Massa defends actions
Felipe Massa’s demons from Germany 2010 required another exorcism when Williams instruction to let team-mate Valtteri Bottas past took the unfortunate phrase “Valtteri is faster than you.” The order was greeted with a robust defence from Felipe, but while Massa said he understood the instruction, he stipulated that he felt it was unclear whether any advantage could be gained by letting his team-mate past.
“I could hear everything but it was not clear”, said Massa. “What I did was correct. I’m trying to the best for the team. I’m sure the result would not (have) changed even if I had let him (Bottas) by. The team respects me 100% and they respect me 100% after the race as well. What happened today was not what I expect but what I did was correct.”
Chief test and support engineer Rod Nelson took a slighter dimmer view of the situation.
“We haven’t had a meeting yet so we’ll have to take it up with him…” said Rod. “He didn’t do what we’d preferred him to do”, said Nelson in a post-race interview.
With Valtteri’s tyres five laps younger, Nelson was convinced that Bottas at least had a reasonable shot at fighting with Button. He also added that Felipe’s engine temperature also added a mitigating element to the situation – a point that he would address when he had a chance to consult both Felipe and Valtteri.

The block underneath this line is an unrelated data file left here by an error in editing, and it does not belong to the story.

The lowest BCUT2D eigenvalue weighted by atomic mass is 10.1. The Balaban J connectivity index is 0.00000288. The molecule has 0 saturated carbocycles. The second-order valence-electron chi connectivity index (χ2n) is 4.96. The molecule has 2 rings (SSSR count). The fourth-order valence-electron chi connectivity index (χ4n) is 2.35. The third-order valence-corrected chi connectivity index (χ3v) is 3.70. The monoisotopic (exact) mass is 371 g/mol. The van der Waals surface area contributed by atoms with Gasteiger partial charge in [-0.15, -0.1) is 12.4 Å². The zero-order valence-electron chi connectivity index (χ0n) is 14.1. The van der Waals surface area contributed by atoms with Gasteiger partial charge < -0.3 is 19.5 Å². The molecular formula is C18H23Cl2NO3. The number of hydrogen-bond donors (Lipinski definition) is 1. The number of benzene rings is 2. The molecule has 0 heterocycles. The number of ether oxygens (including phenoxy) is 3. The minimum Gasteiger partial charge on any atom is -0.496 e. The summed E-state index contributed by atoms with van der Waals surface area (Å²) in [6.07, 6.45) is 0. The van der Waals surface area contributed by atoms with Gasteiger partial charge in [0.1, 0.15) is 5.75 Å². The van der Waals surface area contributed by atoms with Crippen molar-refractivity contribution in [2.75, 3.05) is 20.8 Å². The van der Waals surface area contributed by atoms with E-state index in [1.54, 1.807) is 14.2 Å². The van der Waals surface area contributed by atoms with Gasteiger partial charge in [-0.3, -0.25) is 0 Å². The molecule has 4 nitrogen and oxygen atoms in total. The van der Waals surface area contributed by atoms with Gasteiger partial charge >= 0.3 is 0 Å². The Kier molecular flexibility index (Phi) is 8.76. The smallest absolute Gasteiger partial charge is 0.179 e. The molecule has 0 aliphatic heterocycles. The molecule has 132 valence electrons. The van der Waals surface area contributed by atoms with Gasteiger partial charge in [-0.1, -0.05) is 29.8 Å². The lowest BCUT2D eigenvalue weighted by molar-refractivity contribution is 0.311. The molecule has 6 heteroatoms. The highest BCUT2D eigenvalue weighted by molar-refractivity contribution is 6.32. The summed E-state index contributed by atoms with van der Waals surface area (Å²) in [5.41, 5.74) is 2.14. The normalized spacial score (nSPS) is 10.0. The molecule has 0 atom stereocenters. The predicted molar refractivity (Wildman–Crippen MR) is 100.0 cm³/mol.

“You’ve got to understand we aim to maximise the constructor’s points whenever we go racing” ROs continued. “Felipe was running fairly high temperatures on his engine and Valtteri certainly had much fresher tyres than Jenson did so we thought we’d let Valtteri have a go at Jenson. It wasn’t team orders it was a strategic decision… We’ll sit down with both drivers and we’ll talk through it.”
Bottas refuse to comment on the last five laps of the race, simply saying: “We’ve just had a de-brief and haven’t had a chance to have a proper chat yet, but we’re going to sit down and analyse the situation.”
Image copyright RichlandF1
Trent Price is an amateur race driver, former V8 race coach and FIA Accredited journalist from Melbourne, Australia. A former Race Editor for GP Week and contributor for ESPN, Trent is now the Editor of the WEC/Formula E magazine E-Racing; www.e-racingmag.com